Effect of sprinklers on fire safety in Scotland's tower blocks

Tower blocks Image copyright Getty Images

New figures obtained by BBC Scotland reveal the effect sprinkler systems have on fire safety in Scottish tower blocks.

Fifteen people have died and more than 480 have been hurt in high-rise fires in Scotland since 2009.

But the BBC has learned that just one of those casualties was injured in a flat fitted with a sprinkler system.

The findings have led to renewed calls for the fire suppression systems to be retrofitted in older tower blocks.

The Scottish government said Scotland has "stringent building and fire safety regulations" but added that a "thorough and critical review" of those was being carried out in the wake of the Grenfell Tower fire in London.

The data on sprinklers was obtained from the Scottish Fire and Rescue Service (SFRS) in response to a freedom of information request.

It revealed that the number of fires in blocks of more than 10 storeys has fallen from a high of 499 in 2009/10 to 238 last year.

However, 98% of all the high-rise blazes reported to firefighters over the last eight years happened in flats without sprinklers.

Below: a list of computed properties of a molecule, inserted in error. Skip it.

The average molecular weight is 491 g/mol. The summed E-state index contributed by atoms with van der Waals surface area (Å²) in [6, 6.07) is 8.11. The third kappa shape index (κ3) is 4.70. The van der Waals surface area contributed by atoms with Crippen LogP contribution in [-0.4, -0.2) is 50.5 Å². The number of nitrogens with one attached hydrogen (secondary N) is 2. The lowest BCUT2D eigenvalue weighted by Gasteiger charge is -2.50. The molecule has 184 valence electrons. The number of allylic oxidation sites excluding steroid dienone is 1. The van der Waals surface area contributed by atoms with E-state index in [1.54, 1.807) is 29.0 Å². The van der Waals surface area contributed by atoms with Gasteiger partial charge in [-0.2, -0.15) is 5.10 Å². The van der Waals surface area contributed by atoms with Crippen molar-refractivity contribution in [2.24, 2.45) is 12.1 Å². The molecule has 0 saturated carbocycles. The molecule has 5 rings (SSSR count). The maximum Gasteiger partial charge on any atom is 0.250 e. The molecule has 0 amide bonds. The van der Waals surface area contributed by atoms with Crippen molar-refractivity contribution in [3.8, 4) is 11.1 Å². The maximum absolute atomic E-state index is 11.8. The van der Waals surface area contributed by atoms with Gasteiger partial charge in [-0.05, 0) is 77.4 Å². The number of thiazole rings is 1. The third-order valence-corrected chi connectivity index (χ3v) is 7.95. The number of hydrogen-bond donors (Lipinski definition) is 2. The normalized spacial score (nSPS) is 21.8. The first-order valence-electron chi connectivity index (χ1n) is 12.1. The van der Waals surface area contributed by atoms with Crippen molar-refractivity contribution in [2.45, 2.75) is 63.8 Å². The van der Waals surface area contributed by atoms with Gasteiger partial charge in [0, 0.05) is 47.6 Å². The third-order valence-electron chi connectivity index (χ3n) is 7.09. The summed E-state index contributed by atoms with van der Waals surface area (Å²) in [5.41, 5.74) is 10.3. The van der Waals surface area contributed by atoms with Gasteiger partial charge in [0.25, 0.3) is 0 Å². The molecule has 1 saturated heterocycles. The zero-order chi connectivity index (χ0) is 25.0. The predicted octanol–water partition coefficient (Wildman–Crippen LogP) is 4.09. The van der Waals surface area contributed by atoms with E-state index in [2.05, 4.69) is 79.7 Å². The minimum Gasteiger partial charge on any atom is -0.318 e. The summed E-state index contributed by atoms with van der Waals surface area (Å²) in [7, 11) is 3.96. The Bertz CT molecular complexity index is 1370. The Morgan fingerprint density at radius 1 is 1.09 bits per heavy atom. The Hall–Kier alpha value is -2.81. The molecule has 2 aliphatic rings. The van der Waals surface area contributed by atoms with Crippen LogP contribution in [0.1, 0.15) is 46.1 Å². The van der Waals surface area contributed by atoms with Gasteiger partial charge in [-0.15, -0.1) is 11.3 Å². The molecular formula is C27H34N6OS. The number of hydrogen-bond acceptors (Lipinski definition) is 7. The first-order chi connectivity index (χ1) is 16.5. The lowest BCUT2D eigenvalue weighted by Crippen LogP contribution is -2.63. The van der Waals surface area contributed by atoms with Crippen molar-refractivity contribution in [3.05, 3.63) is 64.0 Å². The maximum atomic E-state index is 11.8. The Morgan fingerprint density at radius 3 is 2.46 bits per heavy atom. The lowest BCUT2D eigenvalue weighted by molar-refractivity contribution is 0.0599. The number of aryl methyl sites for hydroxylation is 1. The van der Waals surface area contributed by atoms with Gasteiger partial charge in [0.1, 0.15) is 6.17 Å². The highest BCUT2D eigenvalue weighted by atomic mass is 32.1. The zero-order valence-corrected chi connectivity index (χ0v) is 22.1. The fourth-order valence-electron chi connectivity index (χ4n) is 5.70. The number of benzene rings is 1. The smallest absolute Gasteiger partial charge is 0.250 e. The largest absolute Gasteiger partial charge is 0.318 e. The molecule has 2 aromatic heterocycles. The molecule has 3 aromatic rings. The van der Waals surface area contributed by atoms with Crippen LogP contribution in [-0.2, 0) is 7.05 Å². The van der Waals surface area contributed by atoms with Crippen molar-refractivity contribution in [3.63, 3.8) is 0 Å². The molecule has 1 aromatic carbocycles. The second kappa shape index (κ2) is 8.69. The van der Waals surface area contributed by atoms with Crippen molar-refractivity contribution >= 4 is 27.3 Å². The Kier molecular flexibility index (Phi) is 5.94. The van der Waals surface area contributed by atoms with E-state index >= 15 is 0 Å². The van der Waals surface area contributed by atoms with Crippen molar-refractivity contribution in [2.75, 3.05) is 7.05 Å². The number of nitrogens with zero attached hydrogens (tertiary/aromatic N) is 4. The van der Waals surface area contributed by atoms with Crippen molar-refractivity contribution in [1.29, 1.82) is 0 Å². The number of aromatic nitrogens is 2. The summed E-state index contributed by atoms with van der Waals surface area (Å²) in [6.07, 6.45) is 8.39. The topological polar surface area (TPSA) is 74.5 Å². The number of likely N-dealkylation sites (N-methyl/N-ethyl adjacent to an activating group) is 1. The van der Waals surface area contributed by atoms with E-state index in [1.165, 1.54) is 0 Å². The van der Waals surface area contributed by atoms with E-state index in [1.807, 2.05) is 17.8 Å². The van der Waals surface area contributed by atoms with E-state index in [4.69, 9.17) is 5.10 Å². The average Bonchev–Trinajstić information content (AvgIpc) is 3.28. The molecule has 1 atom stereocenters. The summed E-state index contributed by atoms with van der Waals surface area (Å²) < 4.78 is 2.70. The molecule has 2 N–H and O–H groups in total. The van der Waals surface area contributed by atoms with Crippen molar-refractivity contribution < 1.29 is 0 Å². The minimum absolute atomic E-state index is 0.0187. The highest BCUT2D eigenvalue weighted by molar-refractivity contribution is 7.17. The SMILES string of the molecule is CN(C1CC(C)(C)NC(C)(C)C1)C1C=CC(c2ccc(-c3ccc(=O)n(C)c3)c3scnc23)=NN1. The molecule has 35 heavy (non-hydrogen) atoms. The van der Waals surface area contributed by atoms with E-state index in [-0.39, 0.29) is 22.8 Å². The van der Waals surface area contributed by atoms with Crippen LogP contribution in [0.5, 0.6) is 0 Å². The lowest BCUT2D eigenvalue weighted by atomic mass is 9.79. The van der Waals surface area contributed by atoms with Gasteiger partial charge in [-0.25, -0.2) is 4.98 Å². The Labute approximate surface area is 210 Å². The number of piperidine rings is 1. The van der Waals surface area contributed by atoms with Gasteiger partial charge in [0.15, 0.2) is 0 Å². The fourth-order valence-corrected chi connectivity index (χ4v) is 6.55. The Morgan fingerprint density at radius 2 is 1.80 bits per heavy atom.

Emergency crews have been called to just 56 fires in flats with sprinklers - and just one resulted in a casualty.

The issue has come into sharp focus since the Grenfell Tower fire in June, when around 80 people died in the blaze.

Some experts have claimed a sprinkler system could have prevented the tragedy.

Year Total number of deaths in high rise fires Number of deaths in high rises with sprinklers
2009/10 4 0
2010/11 5 0
2011/12 0 0
2012/13 2 0
2013/14 4 0
2014/15 0 0
2015/16 0 0
2016/17 0 0

In Scotland, every high-rise built since 2005 must be fitted with sprinklers but there is no obligation on councils or social landlords to retrofit the systems.

Graham Simpson, the Scottish Conservatives' housing spokesman, said BBC Scotland's findings showed that policy must change.

"These are startling figures which emphatically show the need for sprinkler systems to be fitted in all tower blocks," he said.

"There are a number of reasons why fires start and spread and there is more than one way to inhibit the spread of fires, but sprinklers have proved their effectiveness time and time again.

"The fact that all the deaths in tower block fires were in buildings with no sprinklers and the overwhelming majority of casualties were too is evidence of the need to fit them.

"It will be a huge job and an expensive one but we are talking about something that saves lives.

"The Scottish government and councils must work together to start a retrofitting programme straight away."

Fund safety improvements

Scottish Labour's interim leader Alex Rowley MSP called on Communities Secretary Angela Constance to meet local authorities urgently to discuss the issue.

He added: "Labour believes the government has a responsibility to work with councils to put in place a programme that will ensure the highest safety standards in high-rise flats, which could include sprinkler systems.